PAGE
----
3) Your body is not a machine. Schedule recharge/down time.
4) Manage your time effectively so that you get the most out of your hours. This requires discipline.
5) You’ll have to make sacrifices, regardless. Anything worth doing will require something in exchange. Work out what you can give up or cut back on, and what you can’t.
6) Recognize when you reach breaking point and give yourself time off to recuperate.
7) But know the difference between taking a break and losing focus. Make sure you you don’t lose your momentum.

I hope that helps. 🙂


23 Oct
October 23, 2014




Gosh, but Alien:Isolation is pretty.

Especially on my new gaming machine. Everything on ultra, runs smooth as butter. Delicious. Screenshots can’t really do it justice.

I stood in front of this window, staring in wonder at the scene in front of me, for about 5 minutes. And trying to find the right angle to take screenshots. At least, until an android came up behind me and strangled me. Bloody androids.

The only good android is a phone.

Funny thing, right. Game development is so intensive, so time consuming (especially with a day job), that I can go long periods without stopping and playing new games. At least, nothing more involving than lunch-break games. Things I can fit into half an hour. Which is not a good thing, I think. You can lose sight of why you’re doing it. Why you’re working so hard. What was it all for again?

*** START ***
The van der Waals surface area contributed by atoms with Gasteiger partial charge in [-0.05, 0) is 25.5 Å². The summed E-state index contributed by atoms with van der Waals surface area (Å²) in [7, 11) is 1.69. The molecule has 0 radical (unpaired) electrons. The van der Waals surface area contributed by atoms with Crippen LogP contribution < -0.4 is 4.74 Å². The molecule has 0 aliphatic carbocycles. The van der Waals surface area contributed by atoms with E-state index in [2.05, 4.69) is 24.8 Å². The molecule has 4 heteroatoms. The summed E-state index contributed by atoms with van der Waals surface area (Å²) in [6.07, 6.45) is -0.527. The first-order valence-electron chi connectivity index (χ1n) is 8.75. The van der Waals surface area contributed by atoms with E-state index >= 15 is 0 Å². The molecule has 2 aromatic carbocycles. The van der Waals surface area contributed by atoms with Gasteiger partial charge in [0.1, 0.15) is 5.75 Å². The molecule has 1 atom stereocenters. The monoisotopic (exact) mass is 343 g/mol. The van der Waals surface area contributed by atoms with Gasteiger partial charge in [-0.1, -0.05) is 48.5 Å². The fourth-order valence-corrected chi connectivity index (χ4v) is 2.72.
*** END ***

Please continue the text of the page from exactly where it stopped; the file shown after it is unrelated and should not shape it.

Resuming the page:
It’s good to regularly reconnect with that sense of wonder. To remind yourself that this is why you push yourself to the edge of exhaustion. The body needs food, but so does the soul, the creative spirit. Don’t forget to eat. 😉

Mind The Straw, Sam

16 Sep
September 16, 2014


(Let me just apologize up front to the folk who visit this blog for the sporadic updates about game development. You’ll probably find this bewildering and/or irrelevant. Feel free to skip it, by all means. But I had a long-form thought I wanted to get down, twitter isn’t the best medium, and it seemed a bit much to hurl out randomly amoungst my friends and family on Facebook. So I thought to myself “you know, you do have a blog…”)

A couple of people in the skeptical community have been sharing this piece by well-known atheist writer Sam Harris, posted in response to…well, you should read the piece for the proper context, in his own words. I’m just going to critique it. He says some unfortunate things, in my opinion, and then falls prey to a common pitfall when discussing gender. It bugged me to the point where I felt like I needed to get down my thoughts.

(Let me say up front that I mostly like Harris and find him to be fairly clear-headed. Mostly.)

The first problem is that Sam reaches for an easy straw man counterargument in response to the charge of sexism. In fairness, misunderstandings arise, and these kinds of off-the-cuff remarks can be more poorly phrased than something carefully mulled over and written down. But still.

Here is where it starts. Harris relays their conversation to us.

She: Okay, let’s forget what you said about Sarah Palin. What you said about women in the atheist community was totally denigrating to women and irresponsible. Women can think just as critically as men. And men can be just as nurturing as women.

Me: Of course they can! But if you think there are no differences, in the aggregate, between people who have Y chromosomes and people who don’t; if you think testosterone has no psychological effects on human minds in general; if you think we can’t say anything about the differences between two bell curves that describe whole populations of men and women, whether these differences come from biology or from culture, we’re not going to get very far in this conversation.

She: I’m not saying that women and men are the same.